Today we learn of yet another proof of Obama's lies: he has all of a sudden decided that the documents subpoenaed by Congress on the "Fast and Furious" gun-running operation are to be shielded by "executive privilege." And that move comes just one day after President Obama's campaign filed a complaint against Karl Rove's Super PAC in an attempt to force it to disclose its donors -- all the while that the Obama campaign's Super PAC refuses to disclose its own donors. Transparency, anyone?

Every candidate for president makes promises he knows he will not be able to keep. But in the case of Barack Obama, we have a president who is campaigning for reelection while openly breaking all the promises he made four years earlier. It is not exactly the best recipe for gaining credibility with the voters, but then again, it is not as though those who will vote to reelect Obama will even take note of such things.

Monday, June 18, 2012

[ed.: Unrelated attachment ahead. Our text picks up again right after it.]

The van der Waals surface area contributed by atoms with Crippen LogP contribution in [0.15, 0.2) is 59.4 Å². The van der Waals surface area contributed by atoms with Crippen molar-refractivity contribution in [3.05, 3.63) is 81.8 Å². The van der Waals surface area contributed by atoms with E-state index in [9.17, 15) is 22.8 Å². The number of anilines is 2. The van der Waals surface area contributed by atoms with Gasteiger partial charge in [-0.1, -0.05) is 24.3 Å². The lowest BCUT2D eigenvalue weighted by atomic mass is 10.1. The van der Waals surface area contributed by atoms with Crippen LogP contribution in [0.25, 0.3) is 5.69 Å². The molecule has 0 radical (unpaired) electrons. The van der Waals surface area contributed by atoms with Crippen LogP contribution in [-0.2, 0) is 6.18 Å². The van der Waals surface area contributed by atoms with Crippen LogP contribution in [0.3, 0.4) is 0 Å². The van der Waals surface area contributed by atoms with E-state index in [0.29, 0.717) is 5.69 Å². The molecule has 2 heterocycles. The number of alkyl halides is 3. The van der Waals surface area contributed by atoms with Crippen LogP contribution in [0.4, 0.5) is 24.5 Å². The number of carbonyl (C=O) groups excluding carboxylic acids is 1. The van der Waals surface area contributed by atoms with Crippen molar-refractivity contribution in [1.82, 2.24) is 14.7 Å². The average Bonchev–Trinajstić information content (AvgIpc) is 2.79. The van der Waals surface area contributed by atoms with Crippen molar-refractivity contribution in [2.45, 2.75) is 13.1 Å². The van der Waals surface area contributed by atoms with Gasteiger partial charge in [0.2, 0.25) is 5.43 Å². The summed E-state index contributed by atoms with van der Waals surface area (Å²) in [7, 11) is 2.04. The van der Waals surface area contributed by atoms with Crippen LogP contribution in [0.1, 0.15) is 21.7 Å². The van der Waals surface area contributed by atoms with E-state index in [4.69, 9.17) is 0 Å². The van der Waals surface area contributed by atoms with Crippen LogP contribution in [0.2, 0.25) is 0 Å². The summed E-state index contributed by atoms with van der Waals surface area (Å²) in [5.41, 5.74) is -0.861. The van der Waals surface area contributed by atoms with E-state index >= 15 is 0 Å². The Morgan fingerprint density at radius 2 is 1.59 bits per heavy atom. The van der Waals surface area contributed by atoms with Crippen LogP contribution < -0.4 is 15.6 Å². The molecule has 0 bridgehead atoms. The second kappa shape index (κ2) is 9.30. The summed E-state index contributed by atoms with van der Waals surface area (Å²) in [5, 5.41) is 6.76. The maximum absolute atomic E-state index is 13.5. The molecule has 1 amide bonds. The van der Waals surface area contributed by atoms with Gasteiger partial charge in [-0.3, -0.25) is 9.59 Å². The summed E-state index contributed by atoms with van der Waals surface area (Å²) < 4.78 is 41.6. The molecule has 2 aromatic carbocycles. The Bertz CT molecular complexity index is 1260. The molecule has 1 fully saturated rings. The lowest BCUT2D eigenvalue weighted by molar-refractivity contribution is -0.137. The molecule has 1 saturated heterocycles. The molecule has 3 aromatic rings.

Supreme Court Denies Review of Church Property Cases

[UPDATE: Acting with the speed of light, Anglican Unscripted already has my commentary on this morning's denials of review here, as part of a special episode released today. Kudos to Kevin and George for the quick work.]

The list of orders from their June 14 conference is now online, and it shows that less than four of the Supreme Court's Justices were interested in reviewing the two petitions from parishes who lost their properties in the courts below. It takes a vote of at least four Justices to grant review, and the two cases (the Timberridge case from Georgia, No. 11-1101, and the Bishop Seabury case from Connecticut, No. 11-1139) are shown as having review denied. (The latter case appears on p. 6 of the orders list, because it also required a ruling on a pending motion to allow the amicus brief by St. James Newport Beach, et al., to be filed.)

The Court granted review in only one case today, a result which surprised the professional observers at SCOTUSblog, who pointed out that the Court has granted review in only 19 cases thus far -- not enough to fill its argument slots in October to December of this year. (The case in which review was granted was one of the thousands of in forma pauperis petitions which the Court receives every year.) The Court also issued a number of opinions in pending cases today, which showed that (as to these cases toward the end of the current term) it is very divided, although not always on ideological lines. (In one case, Justice Scalia joined the "liberal" justices Kagan, Ginsburg and Sotomayor in dissent.)